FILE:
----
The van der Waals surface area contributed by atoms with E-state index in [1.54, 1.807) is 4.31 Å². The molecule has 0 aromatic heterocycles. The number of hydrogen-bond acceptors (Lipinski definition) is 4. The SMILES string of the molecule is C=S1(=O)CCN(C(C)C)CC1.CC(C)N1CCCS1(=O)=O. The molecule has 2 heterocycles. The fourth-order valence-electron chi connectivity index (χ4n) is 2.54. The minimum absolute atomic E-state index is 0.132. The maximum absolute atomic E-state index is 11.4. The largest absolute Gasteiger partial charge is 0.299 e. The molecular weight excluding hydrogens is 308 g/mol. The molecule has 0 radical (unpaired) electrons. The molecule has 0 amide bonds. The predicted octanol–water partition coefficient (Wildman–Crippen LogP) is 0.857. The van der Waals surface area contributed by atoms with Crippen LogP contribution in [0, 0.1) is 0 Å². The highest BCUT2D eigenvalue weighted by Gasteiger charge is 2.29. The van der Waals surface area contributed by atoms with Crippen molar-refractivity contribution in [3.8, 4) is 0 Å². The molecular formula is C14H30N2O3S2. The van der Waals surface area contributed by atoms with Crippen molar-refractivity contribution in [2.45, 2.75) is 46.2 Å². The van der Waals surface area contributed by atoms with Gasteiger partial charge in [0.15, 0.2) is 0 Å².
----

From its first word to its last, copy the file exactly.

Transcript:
The van der Waals surface area contributed by atoms with E-state index in [1.54, 1.807) is 4.31 Å². The molecule has 0 aromatic heterocycles. The number of hydrogen-bond acceptors (Lipinski definition) is 4. The SMILES string of the molecule is C=S1(=O)CCN(C(C)C)CC1.CC(C)N1CCCS1(=O)=O. The molecule has 2 heterocycles. The fourth-order valence-electron chi connectivity index (χ4n) is 2.54. The minimum absolute atomic E-state index is 0.132. The maximum absolute atomic E-state index is 11.4. The largest absolute Gasteiger partial charge is 0.299 e. The molecular weight excluding hydrogens is 308 g/mol. The molecule has 0 radical (unpaired) electrons. The molecule has 0 amide bonds. The predicted octanol–water partition coefficient (Wildman–Crippen LogP) is 0.857. The van der Waals surface area contributed by atoms with Crippen LogP contribution in [0, 0.1) is 0 Å². The highest BCUT2D eigenvalue weighted by Gasteiger charge is 2.29. The van der Waals surface area contributed by atoms with Crippen molar-refractivity contribution in [3.8, 4) is 0 Å². The molecular formula is C14H30N2O3S2. The van der Waals surface area contributed by atoms with Crippen molar-refractivity contribution in [2.45, 2.75) is 46.2 Å². The van der Waals surface area contributed by atoms with Gasteiger partial charge in [0.15, 0.2) is 0 Å².